The Internet of Skills
User trust and security remain hurdles for voice-assistant technology, but the market projections clearly indicate growth ahead. One way the growth of voice assistants will impact society at large is by complementing and enabling the so-called Internet of Skills.
James Moar, lead analyst at Juniper Research, says: “(The Internet of Skills) will enable businesses to be more agile, enabling them to purchase remote resources to meet sudden spikes in demand. Platforms like Uber and TaskRabbit are the beginning of this shift, but in its full maturity, the Internet of Skills will enable remote working to a much larger degree than has been the case to date. However, these are unlikely to be on a large scale for jobs beyond the relatively simple, as existing hubs of expertise will continue to hold some cache in the workplace due to the physical connections made, rather than digital.”
The University of Toronto Mississauga’s Munteanu sees some obvious positives to the Internet of Skills, like opening up access to new opportunities and improving efficiency. “But I think some of these advances can lead to negative implications, which we need to be mindful of,” Munteanu warns. “For example, disruptive shifts in (the) labor force resulting not only in social consequences, but also potential long-term effects for business—e.g., trimming the workforce because such technologies allow a company to save labor costs may end up leading to problems down the road in terms of ability to stay innovative. Another implication is in widening the digital divide, or in some cases, what my research group has termed as ‘digital marginalization’—excluding many from participating in this newly created space, because we are not considering ways to ease the transition to this space.”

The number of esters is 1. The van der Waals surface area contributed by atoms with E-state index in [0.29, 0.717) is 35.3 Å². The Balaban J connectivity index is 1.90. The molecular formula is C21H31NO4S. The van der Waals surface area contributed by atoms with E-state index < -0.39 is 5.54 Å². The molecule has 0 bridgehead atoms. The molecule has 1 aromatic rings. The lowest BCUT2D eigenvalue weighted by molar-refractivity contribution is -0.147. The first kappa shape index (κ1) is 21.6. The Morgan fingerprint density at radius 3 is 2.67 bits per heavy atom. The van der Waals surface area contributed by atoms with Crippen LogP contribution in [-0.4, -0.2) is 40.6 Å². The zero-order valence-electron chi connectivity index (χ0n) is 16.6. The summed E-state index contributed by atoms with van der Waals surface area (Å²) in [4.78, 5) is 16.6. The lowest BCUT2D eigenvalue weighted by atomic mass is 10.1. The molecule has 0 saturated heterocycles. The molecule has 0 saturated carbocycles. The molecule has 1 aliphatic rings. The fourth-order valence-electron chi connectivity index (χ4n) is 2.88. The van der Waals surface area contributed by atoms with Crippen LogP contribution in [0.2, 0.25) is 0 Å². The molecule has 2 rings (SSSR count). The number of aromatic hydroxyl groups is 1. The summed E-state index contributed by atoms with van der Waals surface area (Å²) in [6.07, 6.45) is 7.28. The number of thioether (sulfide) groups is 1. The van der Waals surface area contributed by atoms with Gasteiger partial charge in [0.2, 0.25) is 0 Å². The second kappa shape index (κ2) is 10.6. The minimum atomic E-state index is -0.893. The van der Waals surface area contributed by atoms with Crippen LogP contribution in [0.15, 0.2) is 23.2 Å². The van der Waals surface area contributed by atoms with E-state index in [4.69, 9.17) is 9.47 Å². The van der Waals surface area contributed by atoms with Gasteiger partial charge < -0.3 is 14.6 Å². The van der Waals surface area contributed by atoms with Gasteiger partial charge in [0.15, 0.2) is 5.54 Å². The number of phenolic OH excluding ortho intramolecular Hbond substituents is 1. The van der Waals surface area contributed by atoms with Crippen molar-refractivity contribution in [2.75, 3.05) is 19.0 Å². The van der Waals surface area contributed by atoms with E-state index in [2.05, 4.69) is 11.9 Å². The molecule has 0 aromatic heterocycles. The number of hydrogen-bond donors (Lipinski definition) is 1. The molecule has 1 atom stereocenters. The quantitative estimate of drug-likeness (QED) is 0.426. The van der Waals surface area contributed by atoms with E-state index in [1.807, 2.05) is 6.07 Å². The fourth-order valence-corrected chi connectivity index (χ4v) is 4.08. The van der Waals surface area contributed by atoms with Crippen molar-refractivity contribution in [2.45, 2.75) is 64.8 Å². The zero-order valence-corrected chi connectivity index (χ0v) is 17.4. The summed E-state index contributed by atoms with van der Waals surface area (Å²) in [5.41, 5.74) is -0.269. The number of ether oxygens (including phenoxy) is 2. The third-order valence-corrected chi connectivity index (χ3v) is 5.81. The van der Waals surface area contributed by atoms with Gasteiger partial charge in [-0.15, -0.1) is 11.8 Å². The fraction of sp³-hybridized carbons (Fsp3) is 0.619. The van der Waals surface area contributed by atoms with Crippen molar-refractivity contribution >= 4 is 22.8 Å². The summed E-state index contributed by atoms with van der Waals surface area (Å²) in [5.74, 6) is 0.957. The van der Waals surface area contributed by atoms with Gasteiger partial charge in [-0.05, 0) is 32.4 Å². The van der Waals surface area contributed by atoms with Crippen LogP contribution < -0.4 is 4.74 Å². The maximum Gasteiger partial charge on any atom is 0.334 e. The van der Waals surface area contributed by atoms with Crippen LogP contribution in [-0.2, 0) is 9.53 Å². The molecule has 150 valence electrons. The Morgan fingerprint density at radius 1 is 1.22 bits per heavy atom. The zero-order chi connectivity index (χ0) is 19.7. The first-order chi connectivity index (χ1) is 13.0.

The Internet of Skills may enable new kinds of jobs that can’t be predicted today. It’s changing existing jobs and creating shifts in the workforce but not really eliminating any jobs … at least not yet. “What will happen when we all have these AI agents and can get just-in-time help for everything,” asks Carnegie Mellon’s Hong. “If we can get this expertise all the time, what will happen to existing jobs? It’s actually really unclear.”
Many digital natives are already accustomed to the concept of asking for help from their devices verbally, and they’re used to knowledge and, to some degree, the ability to digitally gain new skills to be accessible anywhere, anytime. Perhaps they will be the ones who push voice-assistant technology to reach its potential, hopefully taking care to address security and privacy issues along the way, and they may also be the generation that helps build an Internet of Skills.
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